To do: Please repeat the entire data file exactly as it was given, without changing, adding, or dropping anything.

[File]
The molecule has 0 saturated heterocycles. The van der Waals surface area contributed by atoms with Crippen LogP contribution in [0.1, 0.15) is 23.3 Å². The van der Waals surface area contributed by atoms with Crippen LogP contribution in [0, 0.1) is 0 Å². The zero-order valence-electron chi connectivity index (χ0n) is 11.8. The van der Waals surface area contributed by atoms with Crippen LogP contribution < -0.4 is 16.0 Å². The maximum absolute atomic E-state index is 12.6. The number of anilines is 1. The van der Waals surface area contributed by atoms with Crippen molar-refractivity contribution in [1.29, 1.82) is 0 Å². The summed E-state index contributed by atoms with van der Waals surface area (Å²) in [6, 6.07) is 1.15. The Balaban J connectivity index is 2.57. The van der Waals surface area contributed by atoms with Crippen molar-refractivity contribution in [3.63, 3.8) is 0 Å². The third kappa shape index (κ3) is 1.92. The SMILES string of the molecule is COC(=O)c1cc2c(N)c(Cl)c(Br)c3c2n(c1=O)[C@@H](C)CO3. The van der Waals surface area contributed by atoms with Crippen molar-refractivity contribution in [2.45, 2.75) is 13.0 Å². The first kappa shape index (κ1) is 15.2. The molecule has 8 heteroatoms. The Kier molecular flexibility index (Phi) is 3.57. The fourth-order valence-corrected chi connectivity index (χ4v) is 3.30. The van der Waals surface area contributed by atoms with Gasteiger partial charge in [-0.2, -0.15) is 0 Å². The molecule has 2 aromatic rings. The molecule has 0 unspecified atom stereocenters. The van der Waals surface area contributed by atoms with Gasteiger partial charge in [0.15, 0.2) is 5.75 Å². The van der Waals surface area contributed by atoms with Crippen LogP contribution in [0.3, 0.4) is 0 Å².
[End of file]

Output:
The molecule has 0 saturated heterocycles. The van der Waals surface area contributed by atoms with Crippen LogP contribution in [0.1, 0.15) is 23.3 Å². The van der Waals surface area contributed by atoms with Crippen LogP contribution in [0, 0.1) is 0 Å². The zero-order valence-electron chi connectivity index (χ0n) is 11.8. The van der Waals surface area contributed by atoms with Crippen LogP contribution < -0.4 is 16.0 Å². The maximum absolute atomic E-state index is 12.6. The number of anilines is 1. The van der Waals surface area contributed by atoms with Crippen molar-refractivity contribution in [1.29, 1.82) is 0 Å². The summed E-state index contributed by atoms with van der Waals surface area (Å²) in [6, 6.07) is 1.15. The Balaban J connectivity index is 2.57. The van der Waals surface area contributed by atoms with Crippen molar-refractivity contribution in [3.63, 3.8) is 0 Å². The third kappa shape index (κ3) is 1.92. The SMILES string of the molecule is COC(=O)c1cc2c(N)c(Cl)c(Br)c3c2n(c1=O)[C@@H](C)CO3. The van der Waals surface area contributed by atoms with Crippen molar-refractivity contribution in [2.45, 2.75) is 13.0 Å². The first kappa shape index (κ1) is 15.2. The molecule has 8 heteroatoms. The Kier molecular flexibility index (Phi) is 3.57. The fourth-order valence-corrected chi connectivity index (χ4v) is 3.30. The van der Waals surface area contributed by atoms with Gasteiger partial charge in [-0.2, -0.15) is 0 Å². The molecule has 2 aromatic rings. The molecule has 0 unspecified atom stereocenters. The van der Waals surface area contributed by atoms with Gasteiger partial charge in [0.15, 0.2) is 5.75 Å². The van der Waals surface area contributed by atoms with Crippen LogP contribution in [0.3, 0.4) is 0 Å².